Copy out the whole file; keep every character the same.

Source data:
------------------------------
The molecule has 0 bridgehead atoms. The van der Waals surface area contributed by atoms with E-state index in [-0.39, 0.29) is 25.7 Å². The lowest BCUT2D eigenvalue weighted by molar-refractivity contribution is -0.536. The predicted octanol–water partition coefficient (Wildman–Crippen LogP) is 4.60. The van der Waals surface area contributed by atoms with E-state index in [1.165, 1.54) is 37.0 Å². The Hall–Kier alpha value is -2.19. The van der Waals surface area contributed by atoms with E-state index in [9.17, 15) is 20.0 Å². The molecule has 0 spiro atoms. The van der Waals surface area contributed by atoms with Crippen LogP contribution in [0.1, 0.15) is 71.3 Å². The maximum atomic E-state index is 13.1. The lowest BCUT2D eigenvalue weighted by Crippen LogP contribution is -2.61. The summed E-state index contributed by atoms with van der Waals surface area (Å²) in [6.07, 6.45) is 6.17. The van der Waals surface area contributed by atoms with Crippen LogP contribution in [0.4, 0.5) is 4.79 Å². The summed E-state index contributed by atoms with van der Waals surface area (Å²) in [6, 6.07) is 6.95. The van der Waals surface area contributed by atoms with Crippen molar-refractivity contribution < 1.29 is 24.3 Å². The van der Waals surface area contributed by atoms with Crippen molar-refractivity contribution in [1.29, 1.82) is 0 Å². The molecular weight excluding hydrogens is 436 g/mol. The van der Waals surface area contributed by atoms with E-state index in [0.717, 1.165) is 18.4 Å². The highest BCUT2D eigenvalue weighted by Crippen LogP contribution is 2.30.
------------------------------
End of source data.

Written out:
The molecule has 0 bridgehead atoms. The van der Waals surface area contributed by atoms with E-state index in [-0.39, 0.29) is 25.7 Å². The lowest BCUT2D eigenvalue weighted by molar-refractivity contribution is -0.536. The predicted octanol–water partition coefficient (Wildman–Crippen LogP) is 4.60. The van der Waals surface area contributed by atoms with E-state index in [1.165, 1.54) is 37.0 Å². The Hall–Kier alpha value is -2.19. The van der Waals surface area contributed by atoms with E-state index in [9.17, 15) is 20.0 Å². The molecule has 0 spiro atoms. The van der Waals surface area contributed by atoms with Crippen LogP contribution in [0.1, 0.15) is 71.3 Å². The maximum atomic E-state index is 13.1. The lowest BCUT2D eigenvalue weighted by Crippen LogP contribution is -2.61. The summed E-state index contributed by atoms with van der Waals surface area (Å²) in [6.07, 6.45) is 6.17. The van der Waals surface area contributed by atoms with Crippen LogP contribution in [0.4, 0.5) is 4.79 Å². The summed E-state index contributed by atoms with van der Waals surface area (Å²) in [6, 6.07) is 6.95. The van der Waals surface area contributed by atoms with Crippen molar-refractivity contribution < 1.29 is 24.3 Å². The van der Waals surface area contributed by atoms with Crippen molar-refractivity contribution in [1.29, 1.82) is 0 Å². The molecular weight excluding hydrogens is 436 g/mol. The van der Waals surface area contributed by atoms with E-state index in [0.717, 1.165) is 18.4 Å². The highest BCUT2D eigenvalue weighted by Crippen LogP contribution is 2.30.